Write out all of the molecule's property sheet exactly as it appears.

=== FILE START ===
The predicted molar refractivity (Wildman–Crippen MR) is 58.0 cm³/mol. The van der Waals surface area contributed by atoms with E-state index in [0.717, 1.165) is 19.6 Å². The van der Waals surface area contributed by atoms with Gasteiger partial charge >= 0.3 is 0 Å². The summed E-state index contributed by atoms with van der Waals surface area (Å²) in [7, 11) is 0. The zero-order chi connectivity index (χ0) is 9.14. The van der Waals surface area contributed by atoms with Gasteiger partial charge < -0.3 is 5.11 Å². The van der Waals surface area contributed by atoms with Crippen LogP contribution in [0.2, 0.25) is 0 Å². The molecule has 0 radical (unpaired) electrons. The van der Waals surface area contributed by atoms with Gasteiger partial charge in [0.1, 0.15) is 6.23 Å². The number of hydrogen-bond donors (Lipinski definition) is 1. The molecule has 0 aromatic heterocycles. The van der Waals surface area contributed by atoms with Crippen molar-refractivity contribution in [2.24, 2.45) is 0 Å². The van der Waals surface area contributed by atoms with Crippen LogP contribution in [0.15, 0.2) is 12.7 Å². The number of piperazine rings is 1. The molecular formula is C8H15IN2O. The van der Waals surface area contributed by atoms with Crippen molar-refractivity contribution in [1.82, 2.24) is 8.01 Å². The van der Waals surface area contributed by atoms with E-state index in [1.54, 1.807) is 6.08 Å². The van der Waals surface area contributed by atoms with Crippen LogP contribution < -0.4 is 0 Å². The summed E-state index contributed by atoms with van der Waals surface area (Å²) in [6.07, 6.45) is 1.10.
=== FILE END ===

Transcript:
The predicted molar refractivity (Wildman–Crippen MR) is 58.0 cm³/mol. The van der Waals surface area contributed by atoms with E-state index in [0.717, 1.165) is 19.6 Å². The van der Waals surface area contributed by atoms with Gasteiger partial charge >= 0.3 is 0 Å². The summed E-state index contributed by atoms with van der Waals surface area (Å²) in [7, 11) is 0. The zero-order chi connectivity index (χ0) is 9.14. The van der Waals surface area contributed by atoms with Gasteiger partial charge < -0.3 is 5.11 Å². The van der Waals surface area contributed by atoms with Crippen LogP contribution in [0.2, 0.25) is 0 Å². The molecule has 0 radical (unpaired) electrons. The van der Waals surface area contributed by atoms with Gasteiger partial charge in [0.1, 0.15) is 6.23 Å². The number of hydrogen-bond donors (Lipinski definition) is 1. The molecule has 0 aromatic heterocycles. The van der Waals surface area contributed by atoms with Crippen molar-refractivity contribution in [2.24, 2.45) is 0 Å². The van der Waals surface area contributed by atoms with Crippen LogP contribution in [0.15, 0.2) is 12.7 Å². The number of piperazine rings is 1. The molecular formula is C8H15IN2O. The van der Waals surface area contributed by atoms with Crippen molar-refractivity contribution in [1.82, 2.24) is 8.01 Å². The van der Waals surface area contributed by atoms with E-state index in [1.54, 1.807) is 6.08 Å². The van der Waals surface area contributed by atoms with Crippen LogP contribution < -0.4 is 0 Å². The summed E-state index contributed by atoms with van der Waals surface area (Å²) in [6.07, 6.45) is 1.10.